The final decision rests with Lew (perhaps with a little input from his boss, President Obama). He plans to unveil the selection this fall, and launch the new note in 2020, to coincide with the 100th anniversary of the 19th Amendment granting women the right to vote.
Meantime, we queried some notable UC Berkeley alums, faculty and politicians on their favorite contenders.
Former governor of Michigan Jennifer Granholm votes for Rosa Parks, famous for refusing to give up her bus seat to a white man. “She was a warrior for the everyman and everywoman. She stands for every improbable warrior in every seemingly small moment where truth and justice are at risk,” she says.
Robert Reich, professor of public policy at the Goldman School, contends that the first female Secretary of Labor, Frances Perkins, should be featured. As he notes, she “invented Social Security, national minimum wage, national 40-hour workweek with time and a half for overtime, national unemployment insurance, and federal law for collective bargaining.”
White House Correspondent for National Public Radio Tamara Keith is firmly in the Tubman camp. “She made a number of perilous journeys into slave country to free slaves and guide them to safety in the north,” Keith says. “She was probably the best known ‘conductor’ on the Underground Railroad and by all accounts a total badass.”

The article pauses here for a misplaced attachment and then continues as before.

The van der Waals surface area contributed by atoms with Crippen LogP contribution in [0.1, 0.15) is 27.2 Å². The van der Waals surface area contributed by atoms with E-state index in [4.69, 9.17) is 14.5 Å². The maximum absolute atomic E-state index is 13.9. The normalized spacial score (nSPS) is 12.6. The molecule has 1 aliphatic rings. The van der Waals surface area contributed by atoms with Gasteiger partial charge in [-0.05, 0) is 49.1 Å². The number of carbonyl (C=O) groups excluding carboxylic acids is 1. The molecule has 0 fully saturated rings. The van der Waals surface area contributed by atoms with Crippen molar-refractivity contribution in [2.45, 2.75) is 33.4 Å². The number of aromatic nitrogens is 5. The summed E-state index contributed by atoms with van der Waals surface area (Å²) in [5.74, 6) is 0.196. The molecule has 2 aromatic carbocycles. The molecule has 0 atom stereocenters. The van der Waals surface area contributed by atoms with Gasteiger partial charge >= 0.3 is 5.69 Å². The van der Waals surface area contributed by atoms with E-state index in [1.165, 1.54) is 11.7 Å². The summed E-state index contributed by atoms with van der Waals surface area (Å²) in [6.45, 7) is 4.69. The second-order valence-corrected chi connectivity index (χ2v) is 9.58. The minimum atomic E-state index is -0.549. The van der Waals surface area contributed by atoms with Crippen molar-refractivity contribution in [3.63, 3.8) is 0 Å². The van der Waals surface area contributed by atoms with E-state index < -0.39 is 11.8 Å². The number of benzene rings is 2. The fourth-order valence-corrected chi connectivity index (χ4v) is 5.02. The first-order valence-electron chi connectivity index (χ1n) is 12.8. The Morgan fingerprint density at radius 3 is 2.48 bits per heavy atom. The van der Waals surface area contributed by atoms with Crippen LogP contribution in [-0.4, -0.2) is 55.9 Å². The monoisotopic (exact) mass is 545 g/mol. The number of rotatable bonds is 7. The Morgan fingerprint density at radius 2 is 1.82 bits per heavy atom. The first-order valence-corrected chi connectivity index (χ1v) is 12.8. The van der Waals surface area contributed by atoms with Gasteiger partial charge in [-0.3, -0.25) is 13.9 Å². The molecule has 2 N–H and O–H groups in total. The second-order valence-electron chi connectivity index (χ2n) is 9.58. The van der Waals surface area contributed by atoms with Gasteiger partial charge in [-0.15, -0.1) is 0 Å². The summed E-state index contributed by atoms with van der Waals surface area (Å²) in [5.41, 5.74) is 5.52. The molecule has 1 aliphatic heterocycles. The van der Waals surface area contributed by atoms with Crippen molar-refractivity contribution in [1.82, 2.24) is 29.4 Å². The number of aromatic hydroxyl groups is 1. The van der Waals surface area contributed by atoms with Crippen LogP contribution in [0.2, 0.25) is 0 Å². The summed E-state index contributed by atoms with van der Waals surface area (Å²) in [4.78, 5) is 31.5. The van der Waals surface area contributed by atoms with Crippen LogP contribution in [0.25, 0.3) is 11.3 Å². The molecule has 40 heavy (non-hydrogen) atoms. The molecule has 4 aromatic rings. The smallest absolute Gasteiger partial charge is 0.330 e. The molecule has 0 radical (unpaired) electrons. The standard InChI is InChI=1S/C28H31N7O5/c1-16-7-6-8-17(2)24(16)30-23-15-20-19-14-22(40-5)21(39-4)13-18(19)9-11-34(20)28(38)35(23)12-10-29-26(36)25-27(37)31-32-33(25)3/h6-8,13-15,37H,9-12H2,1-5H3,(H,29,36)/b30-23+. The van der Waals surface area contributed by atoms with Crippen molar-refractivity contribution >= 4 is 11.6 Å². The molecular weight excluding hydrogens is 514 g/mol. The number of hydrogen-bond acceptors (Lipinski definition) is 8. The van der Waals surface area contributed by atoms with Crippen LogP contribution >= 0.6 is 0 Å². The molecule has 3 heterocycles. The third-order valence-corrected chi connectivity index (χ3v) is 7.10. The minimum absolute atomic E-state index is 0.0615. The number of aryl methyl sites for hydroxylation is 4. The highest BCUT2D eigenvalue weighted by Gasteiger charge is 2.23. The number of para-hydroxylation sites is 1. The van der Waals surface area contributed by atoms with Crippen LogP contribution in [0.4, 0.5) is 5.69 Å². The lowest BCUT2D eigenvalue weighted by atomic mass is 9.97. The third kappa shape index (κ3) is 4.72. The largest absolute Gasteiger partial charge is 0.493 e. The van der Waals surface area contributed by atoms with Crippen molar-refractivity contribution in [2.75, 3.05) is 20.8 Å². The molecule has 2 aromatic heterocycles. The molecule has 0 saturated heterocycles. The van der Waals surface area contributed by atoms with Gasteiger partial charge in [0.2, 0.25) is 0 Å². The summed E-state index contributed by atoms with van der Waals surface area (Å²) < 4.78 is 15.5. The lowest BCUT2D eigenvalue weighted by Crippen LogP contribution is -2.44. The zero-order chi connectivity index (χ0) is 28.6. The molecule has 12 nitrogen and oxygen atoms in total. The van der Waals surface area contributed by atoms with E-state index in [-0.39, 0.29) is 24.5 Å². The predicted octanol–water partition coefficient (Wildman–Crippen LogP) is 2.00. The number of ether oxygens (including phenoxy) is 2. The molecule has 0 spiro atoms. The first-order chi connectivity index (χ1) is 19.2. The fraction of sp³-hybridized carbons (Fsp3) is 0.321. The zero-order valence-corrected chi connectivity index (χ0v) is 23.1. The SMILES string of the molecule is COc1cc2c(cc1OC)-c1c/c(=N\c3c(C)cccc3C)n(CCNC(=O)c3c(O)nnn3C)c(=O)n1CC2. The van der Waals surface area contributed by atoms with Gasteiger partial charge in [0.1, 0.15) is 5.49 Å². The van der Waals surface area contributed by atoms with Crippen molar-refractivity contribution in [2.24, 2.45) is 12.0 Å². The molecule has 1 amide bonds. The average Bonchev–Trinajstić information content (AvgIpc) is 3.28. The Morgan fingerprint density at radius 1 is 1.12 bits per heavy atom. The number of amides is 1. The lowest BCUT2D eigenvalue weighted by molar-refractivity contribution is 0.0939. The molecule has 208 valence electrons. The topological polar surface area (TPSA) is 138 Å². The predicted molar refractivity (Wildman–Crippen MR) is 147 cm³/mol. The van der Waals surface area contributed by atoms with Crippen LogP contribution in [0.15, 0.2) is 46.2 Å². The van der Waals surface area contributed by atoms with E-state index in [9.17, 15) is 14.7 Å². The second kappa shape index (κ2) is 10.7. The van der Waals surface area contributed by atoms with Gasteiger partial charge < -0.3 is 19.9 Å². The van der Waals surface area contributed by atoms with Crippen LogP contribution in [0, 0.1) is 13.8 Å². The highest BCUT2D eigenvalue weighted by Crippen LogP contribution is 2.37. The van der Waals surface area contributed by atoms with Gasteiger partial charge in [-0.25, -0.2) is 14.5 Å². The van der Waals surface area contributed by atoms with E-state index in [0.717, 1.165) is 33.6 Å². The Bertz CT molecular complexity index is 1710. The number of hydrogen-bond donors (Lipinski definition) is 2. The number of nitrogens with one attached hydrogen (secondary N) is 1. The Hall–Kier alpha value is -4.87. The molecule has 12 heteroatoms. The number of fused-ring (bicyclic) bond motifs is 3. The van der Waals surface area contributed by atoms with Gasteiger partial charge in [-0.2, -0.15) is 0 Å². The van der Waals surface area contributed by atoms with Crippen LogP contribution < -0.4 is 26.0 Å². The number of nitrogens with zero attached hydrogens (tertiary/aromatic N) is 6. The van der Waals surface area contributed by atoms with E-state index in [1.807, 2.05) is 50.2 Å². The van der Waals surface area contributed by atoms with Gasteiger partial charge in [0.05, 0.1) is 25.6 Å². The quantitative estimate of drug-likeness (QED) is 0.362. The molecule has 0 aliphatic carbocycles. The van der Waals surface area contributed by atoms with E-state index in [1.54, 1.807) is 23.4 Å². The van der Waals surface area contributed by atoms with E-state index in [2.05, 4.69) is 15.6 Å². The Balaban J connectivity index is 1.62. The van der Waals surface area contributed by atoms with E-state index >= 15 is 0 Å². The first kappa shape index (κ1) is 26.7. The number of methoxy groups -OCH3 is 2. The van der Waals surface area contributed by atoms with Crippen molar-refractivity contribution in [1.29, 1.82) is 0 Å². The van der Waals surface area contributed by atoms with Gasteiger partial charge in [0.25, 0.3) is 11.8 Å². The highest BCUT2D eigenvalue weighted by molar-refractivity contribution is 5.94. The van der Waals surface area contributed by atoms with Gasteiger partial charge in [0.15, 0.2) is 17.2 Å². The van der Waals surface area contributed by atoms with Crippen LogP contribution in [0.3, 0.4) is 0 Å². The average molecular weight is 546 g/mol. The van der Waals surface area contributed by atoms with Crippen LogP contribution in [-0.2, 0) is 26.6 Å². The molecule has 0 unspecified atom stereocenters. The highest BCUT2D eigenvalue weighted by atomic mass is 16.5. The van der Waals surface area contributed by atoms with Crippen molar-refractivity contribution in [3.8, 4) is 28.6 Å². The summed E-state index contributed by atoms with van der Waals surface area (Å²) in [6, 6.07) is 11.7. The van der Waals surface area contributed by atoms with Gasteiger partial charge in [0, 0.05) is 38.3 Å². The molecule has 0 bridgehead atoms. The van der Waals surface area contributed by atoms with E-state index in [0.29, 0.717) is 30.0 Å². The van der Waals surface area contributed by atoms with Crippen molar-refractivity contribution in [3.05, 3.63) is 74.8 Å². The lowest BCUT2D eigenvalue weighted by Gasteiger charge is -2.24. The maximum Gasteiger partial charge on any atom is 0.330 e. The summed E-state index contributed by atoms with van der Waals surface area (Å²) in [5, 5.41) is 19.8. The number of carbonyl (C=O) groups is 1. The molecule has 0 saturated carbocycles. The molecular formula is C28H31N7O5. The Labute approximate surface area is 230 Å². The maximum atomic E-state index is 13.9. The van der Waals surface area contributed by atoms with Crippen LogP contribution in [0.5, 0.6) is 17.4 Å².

Accomplished pianist Sarah Cahill would be content with the selection of Parks, Tubman or Roosevelt, but says, “In a perfect world, I would love to see artists celebrated on U.S. currency, as they are on currency of some other countries in which the arts receive more respect. Mexico, for instance, features both Frida Kahlo and the poet Sor Juana Ines de la Cruz—both women.”
Candace Falk, editor/director of the Emma Goldman Papers at UC Berkeley, would like to see—unsurprisingly—Emma Goldman, whom she describes as a fighter for “freedom, the right to self-expression, [and] everybody’s right to beautiful radiant things.” But given the unlikeliness of the government placing an anarchist on its currency, Falk goes with Jeannette Rankin, the first woman elected to Congress. Or Wilma Mankiller.
Diane Dwyer, correspondent for NBC Bay Area and on the faculty of the Haas School of Business, says Susan B. Anthony should be on the bill for her work campaigning for women’s suffrage. (Anthony has appeared on a $1 coin.)
UC President Janet Napolitano declined to respond.
Democratic presidential candidate and former Secretary of State Hillary Clinton also has refused to say exactly which woman should be featured on the new bill, but she has voiced her disappointment with the decision that a woman would appear only on the $10, and would have to share the spot with current $10 occupant Alexander Hamilton: “That sounds pretty second-class to me.”